Did you know that uniforms have been around since ancient times? You cannot miss seeing them in many ancient civilizations in both eastern and western worlds around 5,000 years ago. Uniforms were quite popular in Ancient Egypt, Greece, Rome, Palestine, and China, to name a few. You typically see men with uniforms in art and literary works. Interestingly even women wore them then as required. And its not surprising too that the first uniforms were prominently used by soldiers in the army service. Religious people also traditionally wore uniforms in the temples.
During the middle ages, around 14th century Europe, men began wearing uniforms for business. Initially they were worn by workers, for practical reasons, particularly in relation to their line of work. For example, typical bakers at that time wore white uniforms to aesthetically minimize the inevitable flour stains. Bakers still get a lot flour stains, but they don’t look very visible when they wore white cover alls. Likewise, blacksmiths and tinsmiths can wear black or darker color uniforms to seemingly hide the stains and dirt they get while working. The color of the stains blends well with, at least, the same shade color as their working clothes.
Fast forward, uniforms are now widely used, especially by the working class. Companies, organizations, and institutions usually choose their uniforms, and the design thereof, including colors that typically represent something significant – like values for what they stand for. Wearing uniforms is a good way of identification. In many cases, you can easily tell from which industry or field a person belongs to just by looking at his uniform. Some companies use uniforms for branding and even, advertising.
Perhaps the most prominent accessory included in many dress codes is the uniform necktie, whose origin can be trace back to the 17th century Europe. Particularly in France during the war, the predecessor of modern day necktie was a small piece of cloth men wear in front of their uniforms. This served for both practical and decorative use, which was later adapted as part of formal attire. Today the tie is a common part of many industry uniforms.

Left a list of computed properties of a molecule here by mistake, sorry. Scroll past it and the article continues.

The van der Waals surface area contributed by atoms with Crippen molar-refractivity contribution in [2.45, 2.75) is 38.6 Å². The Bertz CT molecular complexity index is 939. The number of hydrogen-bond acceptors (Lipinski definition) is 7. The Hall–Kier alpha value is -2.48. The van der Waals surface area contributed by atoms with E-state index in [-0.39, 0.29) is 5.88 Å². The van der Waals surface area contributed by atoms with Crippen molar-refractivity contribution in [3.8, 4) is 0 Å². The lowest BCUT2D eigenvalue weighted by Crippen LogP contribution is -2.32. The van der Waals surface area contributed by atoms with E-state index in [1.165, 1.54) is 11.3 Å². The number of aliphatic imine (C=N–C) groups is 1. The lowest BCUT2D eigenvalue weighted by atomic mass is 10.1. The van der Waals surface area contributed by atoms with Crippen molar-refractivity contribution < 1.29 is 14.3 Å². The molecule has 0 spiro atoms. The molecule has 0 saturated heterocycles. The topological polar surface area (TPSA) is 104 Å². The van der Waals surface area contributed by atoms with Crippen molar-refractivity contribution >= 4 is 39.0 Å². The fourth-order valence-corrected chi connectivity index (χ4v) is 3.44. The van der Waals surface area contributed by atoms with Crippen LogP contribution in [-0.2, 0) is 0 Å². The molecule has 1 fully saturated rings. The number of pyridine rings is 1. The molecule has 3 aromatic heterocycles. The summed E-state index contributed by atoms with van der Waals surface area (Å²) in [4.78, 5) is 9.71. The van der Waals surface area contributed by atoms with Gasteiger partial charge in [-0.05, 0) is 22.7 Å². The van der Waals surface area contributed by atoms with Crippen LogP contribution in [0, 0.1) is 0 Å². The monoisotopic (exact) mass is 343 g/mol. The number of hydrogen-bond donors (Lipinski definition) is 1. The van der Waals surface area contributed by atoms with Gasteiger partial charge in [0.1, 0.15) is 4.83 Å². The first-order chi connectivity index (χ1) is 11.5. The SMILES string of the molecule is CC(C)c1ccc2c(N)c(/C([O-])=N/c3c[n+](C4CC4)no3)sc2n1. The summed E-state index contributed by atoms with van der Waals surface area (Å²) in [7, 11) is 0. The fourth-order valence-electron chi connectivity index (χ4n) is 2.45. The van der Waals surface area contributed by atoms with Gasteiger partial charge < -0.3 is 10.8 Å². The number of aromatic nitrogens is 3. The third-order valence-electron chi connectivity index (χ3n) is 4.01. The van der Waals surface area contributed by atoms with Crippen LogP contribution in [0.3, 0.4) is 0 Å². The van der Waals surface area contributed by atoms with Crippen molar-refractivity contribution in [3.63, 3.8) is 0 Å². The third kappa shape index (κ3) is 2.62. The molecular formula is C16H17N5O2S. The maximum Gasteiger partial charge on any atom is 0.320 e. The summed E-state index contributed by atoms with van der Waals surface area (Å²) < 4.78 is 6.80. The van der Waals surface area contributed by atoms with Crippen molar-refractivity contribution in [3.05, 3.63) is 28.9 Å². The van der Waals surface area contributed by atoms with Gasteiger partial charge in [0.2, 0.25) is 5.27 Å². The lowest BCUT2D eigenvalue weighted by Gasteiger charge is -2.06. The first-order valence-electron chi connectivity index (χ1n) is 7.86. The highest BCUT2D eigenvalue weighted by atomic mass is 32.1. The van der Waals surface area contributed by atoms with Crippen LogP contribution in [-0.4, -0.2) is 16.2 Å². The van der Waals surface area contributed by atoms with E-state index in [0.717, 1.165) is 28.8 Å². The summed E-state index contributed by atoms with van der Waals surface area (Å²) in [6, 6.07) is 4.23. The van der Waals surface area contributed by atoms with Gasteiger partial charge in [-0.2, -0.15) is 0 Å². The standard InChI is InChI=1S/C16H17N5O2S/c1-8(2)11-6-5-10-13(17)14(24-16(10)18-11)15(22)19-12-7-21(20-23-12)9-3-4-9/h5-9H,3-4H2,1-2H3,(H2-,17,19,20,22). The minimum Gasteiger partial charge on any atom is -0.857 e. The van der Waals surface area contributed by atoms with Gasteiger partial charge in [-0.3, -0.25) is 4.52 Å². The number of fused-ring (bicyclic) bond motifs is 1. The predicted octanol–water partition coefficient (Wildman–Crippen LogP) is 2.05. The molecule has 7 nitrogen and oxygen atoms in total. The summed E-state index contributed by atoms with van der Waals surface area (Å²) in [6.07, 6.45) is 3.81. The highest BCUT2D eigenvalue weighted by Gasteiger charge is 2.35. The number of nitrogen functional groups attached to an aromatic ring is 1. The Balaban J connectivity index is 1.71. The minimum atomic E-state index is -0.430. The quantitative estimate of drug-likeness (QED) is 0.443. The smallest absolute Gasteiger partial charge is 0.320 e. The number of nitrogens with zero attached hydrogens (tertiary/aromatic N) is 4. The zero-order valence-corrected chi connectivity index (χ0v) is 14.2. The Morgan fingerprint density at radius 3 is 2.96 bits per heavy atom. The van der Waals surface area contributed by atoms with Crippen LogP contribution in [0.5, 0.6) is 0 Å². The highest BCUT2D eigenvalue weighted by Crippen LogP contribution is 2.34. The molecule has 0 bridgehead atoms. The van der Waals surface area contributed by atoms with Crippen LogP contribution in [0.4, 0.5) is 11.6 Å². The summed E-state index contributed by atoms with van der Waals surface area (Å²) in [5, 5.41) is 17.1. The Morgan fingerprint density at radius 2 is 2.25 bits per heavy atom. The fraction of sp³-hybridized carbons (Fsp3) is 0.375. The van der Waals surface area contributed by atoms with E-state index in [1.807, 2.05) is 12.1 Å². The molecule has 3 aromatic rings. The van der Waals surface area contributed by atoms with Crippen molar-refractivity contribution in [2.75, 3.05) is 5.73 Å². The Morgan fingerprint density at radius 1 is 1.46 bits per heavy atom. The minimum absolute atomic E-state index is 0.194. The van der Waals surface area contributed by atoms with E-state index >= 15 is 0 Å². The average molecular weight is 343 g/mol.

Indeed wearing uniforms has a positive impact for both employees and consumers.
One study conducted surveyed people to find out what customers think about uniforms worn in the workplace. This was in conjunction with previous writings on clothing psychology in the workplace. They found out that, other than branding, generally uniforms create a positive perception from consumers, applicable at any level. Consumers also are more likely to deal with employees wearing uniforms than those with none. They look presentable, neat, and professional, which builds the initial confidence of consumers to them.
This is probably a good reason why many companies choose dress codes in their line. Uniforms create a positive image of their employees, which has good impact for businesses. No wonder, many companies are opting for the working attire of their employees, and the number of companies practicing this is increasing every year. Today, more than 30 million of the American working class wears company uniform.
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